Corina for her part was still in the water, startled by Kino's sudden proclamation.
"You use that on me," Kino said to the guard, "and I'll bellow it out to the whole group. 'Cause for whatever reason you don't want them to know, at least not yet."
"What exactly d'you think you figured out?" The guard rumbled.
"I was too tired to see it before. You've created an impressive illusion." She sat down on a rock, a bold move in the presence of the two guards. They did nothing. Kino smiled gently and plowed on.
"But you can't hide the others." Kino continued. "Those scrawny men you've assigned to the quarry? Come to think of it, the fat ones... you made them run behind the wagon, and I don't see any sign of 'em now. Anyway, I'm not much of a slave. Slavers would make a skinny girl like me into a housemaid or a whore, not a worker. Why send me into a quarry?"
The two guards were still listening.
"A culture capable of making this city- you're too advanced to even need slaves." Here she looked over to Corina, who had emerged from the river and started dressing, unconcerned by the guards' presence.
"Slaves don't make great art like that. Also you have more guards than you need, and slavery's all about economics: the fewer guards the more profit. Oh, the food! Deliberately coarse but high quality. It tastes a lot like some of the concentrate bars I eat on the road. With all this exercise it's sure to put weight on us."
As Kino spoke and the guards listened, Kino felt more certain she was correct by the second, so she said the last words confidently.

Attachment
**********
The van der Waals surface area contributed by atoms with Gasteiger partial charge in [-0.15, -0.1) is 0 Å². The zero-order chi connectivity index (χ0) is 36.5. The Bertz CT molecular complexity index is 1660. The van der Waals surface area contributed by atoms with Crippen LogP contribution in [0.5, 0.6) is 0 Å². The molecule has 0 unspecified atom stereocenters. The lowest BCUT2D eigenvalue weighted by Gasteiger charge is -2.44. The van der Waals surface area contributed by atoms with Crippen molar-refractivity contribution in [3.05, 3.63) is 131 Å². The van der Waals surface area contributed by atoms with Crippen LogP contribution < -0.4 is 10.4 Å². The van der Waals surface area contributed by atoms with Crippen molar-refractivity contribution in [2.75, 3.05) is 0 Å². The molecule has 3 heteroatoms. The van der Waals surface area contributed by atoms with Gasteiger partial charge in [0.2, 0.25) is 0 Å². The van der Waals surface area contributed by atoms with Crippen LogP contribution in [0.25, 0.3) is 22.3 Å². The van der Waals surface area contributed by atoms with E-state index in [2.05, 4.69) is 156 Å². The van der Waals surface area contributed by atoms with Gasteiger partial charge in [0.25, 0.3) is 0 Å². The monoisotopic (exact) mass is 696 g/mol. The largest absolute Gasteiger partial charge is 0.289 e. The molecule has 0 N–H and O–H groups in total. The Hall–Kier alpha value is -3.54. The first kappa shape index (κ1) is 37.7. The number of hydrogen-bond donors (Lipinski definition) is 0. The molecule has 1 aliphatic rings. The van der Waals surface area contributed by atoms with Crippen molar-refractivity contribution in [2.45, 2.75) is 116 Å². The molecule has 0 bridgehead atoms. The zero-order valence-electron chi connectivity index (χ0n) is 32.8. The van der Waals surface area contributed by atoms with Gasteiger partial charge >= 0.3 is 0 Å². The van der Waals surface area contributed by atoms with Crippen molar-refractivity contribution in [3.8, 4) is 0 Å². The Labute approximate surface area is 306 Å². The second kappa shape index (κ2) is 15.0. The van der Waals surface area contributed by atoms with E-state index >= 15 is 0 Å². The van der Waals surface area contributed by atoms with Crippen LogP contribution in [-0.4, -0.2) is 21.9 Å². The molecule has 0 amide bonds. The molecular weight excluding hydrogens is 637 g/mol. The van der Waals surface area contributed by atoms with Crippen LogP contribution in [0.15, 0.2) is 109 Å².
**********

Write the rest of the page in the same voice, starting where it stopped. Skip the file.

"You're not slavers. You're a press gang. This is training. And Corina? You're the one in charge here."
"Me?" Corina actually sounded surprised.
"Yeah. You've been watching over me, evaluating me. Why the special interest? Somebody likes how I handle a gun?"
Corina smiled and said to a guard, "go and fetch my armor." Then she answered Kino. "One of the three men you gunned down was an old lover. No hard feelings though. And I'm not in charge of the whole compound - just of you. Only thing you got wrong."
"Huh! So where do we go from here?" Kino crossed her manacled arms with a look of impatience.
"Don't get cocky. Everyone figures it out eventually," Corina answered. "That you did so soon confirms you're as clever as we suspected. Leave her with me," Corina commanded. The guards handed her some clothes, saluted and left. Kino cocked an eyebrow.
"Not afraid I'll try something?"
Corina snorted and began changing into a uniform of a sort. "Oh, please feel free, just not so close to the others. It was wise of you not to reveal it to them. We'd have had to shut you up, and that would have been painful."
"You have all this down to a system."
Now splendid in chain mail and a rich-looking red tunic, Corina led Kino out of the slave compound – training compound - Kino corrected herself, into a busy street. Corina stopped, produced a key and unlocked Kino's manacles.
"Kino, out here you are still a newcomer and my trainee. In this city that is very much like being my slave. If you misbehave I'll be required to discipline you before somebody else does, though I promise as much lenience as I may, for now. Do you understand?" Corina hung the manacles from the metal links of her belt.
Trainee beats being property, at least. "Thanks for telling me." Kino looked around at the passersby. Everyone either wore colored variations of the leather vest or armor with elaborate cloaks and tunics. "Anything in particular I need to know?"